A Catholic Reflection on Peter’s Denial of Jesus

Yesterday I promised a couple of posts on the new commentary on the Gospel of John from the newest entry in the Catholic Commentary on Sacred Scripture series. After many of the passages this series contains a “Reflection and Application” section which offer rich devotional material. Here is one such reading after Peter’s denial of Jesus (John 18:15-27). I was especially encouraged by it.

“John 18 gives us a sad account of Peter’s denial of Jesus. Since we have all been unfaithful to Jesus, we should see some reflection of ourselves in Peter (Catechism 1851). Peter wanted to follow Jesus as a disciple (6:68), learned from him, ate at the Last Supper with him, and insisted that he would follow Jesus even to death (13:37). Yet despite his best efforts and intentions, Peter fails miserably when forced to choose in a difficult situation. Since the number three often symbolizes completeness, Peter completely disavows Jesus. Whenever we sin, we act just like Peter: we deny Jesus by our sinful thoughts, words, and deeds.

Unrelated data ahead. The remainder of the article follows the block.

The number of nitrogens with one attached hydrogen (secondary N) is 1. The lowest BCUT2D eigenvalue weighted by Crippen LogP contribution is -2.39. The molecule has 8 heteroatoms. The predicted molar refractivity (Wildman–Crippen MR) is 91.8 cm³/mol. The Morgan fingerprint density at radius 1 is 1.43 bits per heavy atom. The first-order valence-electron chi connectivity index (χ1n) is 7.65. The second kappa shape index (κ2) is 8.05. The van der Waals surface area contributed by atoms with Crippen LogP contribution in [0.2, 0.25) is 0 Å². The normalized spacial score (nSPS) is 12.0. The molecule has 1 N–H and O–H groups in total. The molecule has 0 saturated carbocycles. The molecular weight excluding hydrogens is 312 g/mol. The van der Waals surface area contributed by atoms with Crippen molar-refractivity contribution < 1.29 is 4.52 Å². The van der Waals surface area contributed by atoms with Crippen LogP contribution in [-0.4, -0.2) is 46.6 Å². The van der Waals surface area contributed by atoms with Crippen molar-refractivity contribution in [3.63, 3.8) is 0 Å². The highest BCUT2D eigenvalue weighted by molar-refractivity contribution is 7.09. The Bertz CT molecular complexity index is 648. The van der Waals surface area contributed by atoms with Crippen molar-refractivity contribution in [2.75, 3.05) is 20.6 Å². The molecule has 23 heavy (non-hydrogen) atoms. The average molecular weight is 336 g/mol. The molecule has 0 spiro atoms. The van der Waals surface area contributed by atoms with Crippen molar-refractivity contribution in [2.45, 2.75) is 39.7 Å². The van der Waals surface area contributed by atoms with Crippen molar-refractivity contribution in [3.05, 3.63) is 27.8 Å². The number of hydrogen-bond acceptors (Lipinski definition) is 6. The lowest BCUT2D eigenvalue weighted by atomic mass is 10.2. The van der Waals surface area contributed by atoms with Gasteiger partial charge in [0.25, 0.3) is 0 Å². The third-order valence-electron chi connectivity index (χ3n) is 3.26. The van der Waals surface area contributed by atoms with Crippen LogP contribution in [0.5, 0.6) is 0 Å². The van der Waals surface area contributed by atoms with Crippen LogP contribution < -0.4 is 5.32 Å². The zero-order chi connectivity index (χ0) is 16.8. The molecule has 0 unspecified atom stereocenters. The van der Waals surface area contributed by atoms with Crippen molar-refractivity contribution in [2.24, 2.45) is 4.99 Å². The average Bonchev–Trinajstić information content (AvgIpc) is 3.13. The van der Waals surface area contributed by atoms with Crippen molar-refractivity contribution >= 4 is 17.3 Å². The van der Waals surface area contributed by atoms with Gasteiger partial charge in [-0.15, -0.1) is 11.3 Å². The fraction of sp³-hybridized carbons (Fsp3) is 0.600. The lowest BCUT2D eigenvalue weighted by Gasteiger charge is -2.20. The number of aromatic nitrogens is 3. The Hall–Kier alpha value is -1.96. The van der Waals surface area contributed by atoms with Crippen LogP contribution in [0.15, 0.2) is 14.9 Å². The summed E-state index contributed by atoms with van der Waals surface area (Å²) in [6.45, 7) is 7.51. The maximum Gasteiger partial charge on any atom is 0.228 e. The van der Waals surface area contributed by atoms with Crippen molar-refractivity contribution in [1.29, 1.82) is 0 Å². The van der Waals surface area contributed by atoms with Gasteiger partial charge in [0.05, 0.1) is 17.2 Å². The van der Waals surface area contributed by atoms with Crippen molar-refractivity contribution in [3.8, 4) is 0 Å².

The example of Peter can be a healthy warning for us not to underestimate our own weaknesses and the lingering effects of original sin. Warming himself by the fire with the guards who arrested Jesus’ opponents, pressure Peter over his relationship with Jesus. We must be careful not to put ourselves into situations where we will be pressured to sin and deny our relationship with Jesus.

The older form of the Roman Holy Week Liturgy subtly presented Judas and Peter as two traitors and then leads us to recognize ourselves as traitors with a choice: repent like Peter or give up like Judas and despair of mercy. As we shall see with Peter, God’s mercy is infinitely greater than the worst of our sins. God is always ready to forgive those who return to him.” (pp. 296-97)



About Louis

I am a 1997 graduate of Trinity Evangelical Divinity School.
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